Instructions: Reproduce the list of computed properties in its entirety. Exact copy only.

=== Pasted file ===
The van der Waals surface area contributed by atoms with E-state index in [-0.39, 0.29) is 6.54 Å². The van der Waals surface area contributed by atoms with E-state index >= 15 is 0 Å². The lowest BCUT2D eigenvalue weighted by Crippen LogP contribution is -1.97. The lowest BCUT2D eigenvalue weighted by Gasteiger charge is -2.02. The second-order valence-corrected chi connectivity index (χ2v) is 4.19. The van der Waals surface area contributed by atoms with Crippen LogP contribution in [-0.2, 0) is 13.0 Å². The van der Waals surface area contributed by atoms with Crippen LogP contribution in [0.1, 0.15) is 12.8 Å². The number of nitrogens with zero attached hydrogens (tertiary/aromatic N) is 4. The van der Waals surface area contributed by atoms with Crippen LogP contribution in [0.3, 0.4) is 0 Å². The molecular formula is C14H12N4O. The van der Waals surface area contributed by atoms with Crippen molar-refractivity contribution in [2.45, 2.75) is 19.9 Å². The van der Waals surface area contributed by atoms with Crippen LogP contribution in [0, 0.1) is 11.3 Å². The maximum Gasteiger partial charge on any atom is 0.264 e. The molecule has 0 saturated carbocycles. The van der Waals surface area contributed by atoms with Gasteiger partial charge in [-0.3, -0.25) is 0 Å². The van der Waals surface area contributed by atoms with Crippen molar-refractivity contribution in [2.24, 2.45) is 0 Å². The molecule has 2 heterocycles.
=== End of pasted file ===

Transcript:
The van der Waals surface area contributed by atoms with E-state index in [-0.39, 0.29) is 6.54 Å². The van der Waals surface area contributed by atoms with E-state index >= 15 is 0 Å². The lowest BCUT2D eigenvalue weighted by Crippen LogP contribution is -1.97. The lowest BCUT2D eigenvalue weighted by Gasteiger charge is -2.02. The second-order valence-corrected chi connectivity index (χ2v) is 4.19. The van der Waals surface area contributed by atoms with Crippen LogP contribution in [-0.2, 0) is 13.0 Å². The van der Waals surface area contributed by atoms with Crippen LogP contribution in [0.1, 0.15) is 12.8 Å². The number of nitrogens with zero attached hydrogens (tertiary/aromatic N) is 4. The van der Waals surface area contributed by atoms with Crippen LogP contribution in [0.3, 0.4) is 0 Å². The molecular formula is C14H12N4O. The van der Waals surface area contributed by atoms with Crippen molar-refractivity contribution in [2.45, 2.75) is 19.9 Å². The van der Waals surface area contributed by atoms with Crippen LogP contribution in [0, 0.1) is 11.3 Å². The maximum Gasteiger partial charge on any atom is 0.264 e. The molecule has 0 saturated carbocycles. The van der Waals surface area contributed by atoms with Gasteiger partial charge in [-0.3, -0.25) is 0 Å². The van der Waals surface area contributed by atoms with Crippen molar-refractivity contribution in [2.24, 2.45) is 0 Å². The molecule has 2 heterocycles.